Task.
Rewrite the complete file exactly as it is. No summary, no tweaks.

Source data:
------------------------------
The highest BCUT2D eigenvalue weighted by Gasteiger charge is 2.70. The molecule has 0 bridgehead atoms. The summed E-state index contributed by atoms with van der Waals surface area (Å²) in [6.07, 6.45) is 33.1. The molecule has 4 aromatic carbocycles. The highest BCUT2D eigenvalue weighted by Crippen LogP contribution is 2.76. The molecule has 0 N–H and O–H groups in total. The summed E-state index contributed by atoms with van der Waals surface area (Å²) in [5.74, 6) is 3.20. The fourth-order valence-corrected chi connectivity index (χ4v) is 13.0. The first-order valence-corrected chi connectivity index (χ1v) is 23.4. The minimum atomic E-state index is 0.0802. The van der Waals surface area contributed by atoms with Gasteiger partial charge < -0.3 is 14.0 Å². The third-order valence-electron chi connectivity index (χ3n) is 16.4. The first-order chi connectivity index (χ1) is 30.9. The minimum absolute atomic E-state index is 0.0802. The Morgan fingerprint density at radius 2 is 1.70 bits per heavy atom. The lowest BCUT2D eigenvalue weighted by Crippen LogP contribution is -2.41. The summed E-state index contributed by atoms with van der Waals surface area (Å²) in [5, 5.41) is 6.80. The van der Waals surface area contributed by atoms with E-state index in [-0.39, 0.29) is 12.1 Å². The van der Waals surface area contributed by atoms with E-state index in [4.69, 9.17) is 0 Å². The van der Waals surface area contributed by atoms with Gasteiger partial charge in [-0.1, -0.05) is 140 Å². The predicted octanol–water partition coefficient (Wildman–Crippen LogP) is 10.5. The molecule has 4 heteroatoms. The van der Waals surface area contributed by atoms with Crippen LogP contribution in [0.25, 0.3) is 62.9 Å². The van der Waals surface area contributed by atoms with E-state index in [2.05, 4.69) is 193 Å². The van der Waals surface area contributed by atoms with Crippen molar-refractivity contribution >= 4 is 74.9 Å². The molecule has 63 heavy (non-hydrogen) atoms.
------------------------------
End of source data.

The highest BCUT2D eigenvalue weighted by Gasteiger charge is 2.70. The molecule has 0 bridgehead atoms. The summed E-state index contributed by atoms with van der Waals surface area (Å²) in [6.07, 6.45) is 33.1. The molecule has 4 aromatic carbocycles. The highest BCUT2D eigenvalue weighted by Crippen LogP contribution is 2.76. The molecule has 0 N–H and O–H groups in total. The summed E-state index contributed by atoms with van der Waals surface area (Å²) in [5.74, 6) is 3.20. The fourth-order valence-corrected chi connectivity index (χ4v) is 13.0. The first-order valence-corrected chi connectivity index (χ1v) is 23.4. The minimum atomic E-state index is 0.0802. The van der Waals surface area contributed by atoms with Gasteiger partial charge < -0.3 is 14.0 Å². The third-order valence-electron chi connectivity index (χ3n) is 16.4. The first-order chi connectivity index (χ1) is 30.9. The minimum absolute atomic E-state index is 0.0802. The Morgan fingerprint density at radius 2 is 1.70 bits per heavy atom. The lowest BCUT2D eigenvalue weighted by Crippen LogP contribution is -2.41. The summed E-state index contributed by atoms with van der Waals surface area (Å²) in [5, 5.41) is 6.80. The van der Waals surface area contributed by atoms with E-state index in [-0.39, 0.29) is 12.1 Å². The van der Waals surface area contributed by atoms with E-state index in [4.69, 9.17) is 0 Å². The van der Waals surface area contributed by atoms with Gasteiger partial charge in [-0.1, -0.05) is 140 Å². The predicted octanol–water partition coefficient (Wildman–Crippen LogP) is 10.5. The molecule has 4 heteroatoms. The van der Waals surface area contributed by atoms with Crippen LogP contribution in [0.25, 0.3) is 62.9 Å². The van der Waals surface area contributed by atoms with E-state index in [2.05, 4.69) is 193 Å². The van der Waals surface area contributed by atoms with Crippen molar-refractivity contribution >= 4 is 74.9 Å². The molecule has 63 heavy (non-hydrogen) atoms.